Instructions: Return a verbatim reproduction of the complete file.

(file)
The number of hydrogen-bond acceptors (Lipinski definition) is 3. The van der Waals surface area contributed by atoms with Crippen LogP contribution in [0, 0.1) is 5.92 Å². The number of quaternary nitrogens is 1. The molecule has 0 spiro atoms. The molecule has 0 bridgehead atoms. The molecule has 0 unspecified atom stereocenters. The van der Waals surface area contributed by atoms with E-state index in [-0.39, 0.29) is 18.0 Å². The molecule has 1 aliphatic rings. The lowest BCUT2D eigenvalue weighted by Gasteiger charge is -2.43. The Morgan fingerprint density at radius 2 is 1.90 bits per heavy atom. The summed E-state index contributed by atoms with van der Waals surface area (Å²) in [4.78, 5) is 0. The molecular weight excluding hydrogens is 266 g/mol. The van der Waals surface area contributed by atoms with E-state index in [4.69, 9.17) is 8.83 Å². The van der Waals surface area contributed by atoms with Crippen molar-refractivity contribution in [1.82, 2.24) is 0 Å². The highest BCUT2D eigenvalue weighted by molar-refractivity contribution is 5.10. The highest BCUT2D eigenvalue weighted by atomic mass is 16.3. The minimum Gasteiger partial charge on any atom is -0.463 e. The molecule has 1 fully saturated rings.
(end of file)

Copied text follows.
The number of hydrogen-bond acceptors (Lipinski definition) is 3. The van der Waals surface area contributed by atoms with Crippen LogP contribution in [0, 0.1) is 5.92 Å². The number of quaternary nitrogens is 1. The molecule has 0 spiro atoms. The molecule has 0 bridgehead atoms. The molecule has 0 unspecified atom stereocenters. The van der Waals surface area contributed by atoms with E-state index in [-0.39, 0.29) is 18.0 Å². The molecule has 1 aliphatic rings. The lowest BCUT2D eigenvalue weighted by Gasteiger charge is -2.43. The Morgan fingerprint density at radius 2 is 1.90 bits per heavy atom. The summed E-state index contributed by atoms with van der Waals surface area (Å²) in [4.78, 5) is 0. The molecular weight excluding hydrogens is 266 g/mol. The van der Waals surface area contributed by atoms with E-state index in [4.69, 9.17) is 8.83 Å². The van der Waals surface area contributed by atoms with Crippen molar-refractivity contribution in [1.82, 2.24) is 0 Å². The highest BCUT2D eigenvalue weighted by molar-refractivity contribution is 5.10. The highest BCUT2D eigenvalue weighted by atomic mass is 16.3. The minimum Gasteiger partial charge on any atom is -0.463 e. The molecule has 1 fully saturated rings.